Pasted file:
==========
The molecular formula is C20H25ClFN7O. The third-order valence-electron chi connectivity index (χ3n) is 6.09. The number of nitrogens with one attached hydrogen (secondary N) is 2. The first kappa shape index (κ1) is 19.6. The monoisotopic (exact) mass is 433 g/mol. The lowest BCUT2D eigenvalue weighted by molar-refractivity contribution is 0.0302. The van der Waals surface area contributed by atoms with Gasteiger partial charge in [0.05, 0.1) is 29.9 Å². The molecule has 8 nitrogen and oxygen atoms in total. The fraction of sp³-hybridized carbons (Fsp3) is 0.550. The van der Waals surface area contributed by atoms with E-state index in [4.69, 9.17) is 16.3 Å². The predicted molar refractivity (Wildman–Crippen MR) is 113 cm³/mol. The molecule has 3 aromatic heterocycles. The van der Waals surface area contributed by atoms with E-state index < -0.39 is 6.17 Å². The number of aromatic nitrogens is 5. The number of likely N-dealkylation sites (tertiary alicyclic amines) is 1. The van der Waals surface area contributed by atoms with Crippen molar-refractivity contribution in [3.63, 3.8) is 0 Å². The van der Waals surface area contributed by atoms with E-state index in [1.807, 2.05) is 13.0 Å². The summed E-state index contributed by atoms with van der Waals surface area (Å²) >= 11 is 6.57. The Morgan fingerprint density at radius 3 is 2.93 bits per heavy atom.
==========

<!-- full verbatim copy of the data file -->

The molecular formula is C20H25ClFN7O. The third-order valence-electron chi connectivity index (χ3n) is 6.09. The number of nitrogens with one attached hydrogen (secondary N) is 2. The first kappa shape index (κ1) is 19.6. The monoisotopic (exact) mass is 433 g/mol. The lowest BCUT2D eigenvalue weighted by molar-refractivity contribution is 0.0302. The van der Waals surface area contributed by atoms with Gasteiger partial charge in [0.05, 0.1) is 29.9 Å². The molecule has 8 nitrogen and oxygen atoms in total. The fraction of sp³-hybridized carbons (Fsp3) is 0.550. The van der Waals surface area contributed by atoms with E-state index in [4.69, 9.17) is 16.3 Å². The predicted molar refractivity (Wildman–Crippen MR) is 113 cm³/mol. The molecule has 3 aromatic heterocycles. The van der Waals surface area contributed by atoms with E-state index < -0.39 is 6.17 Å². The number of aromatic nitrogens is 5. The number of likely N-dealkylation sites (tertiary alicyclic amines) is 1. The van der Waals surface area contributed by atoms with Crippen molar-refractivity contribution in [3.63, 3.8) is 0 Å². The van der Waals surface area contributed by atoms with E-state index in [1.807, 2.05) is 13.0 Å². The summed E-state index contributed by atoms with van der Waals surface area (Å²) >= 11 is 6.57. The Morgan fingerprint density at radius 3 is 2.93 bits per heavy atom.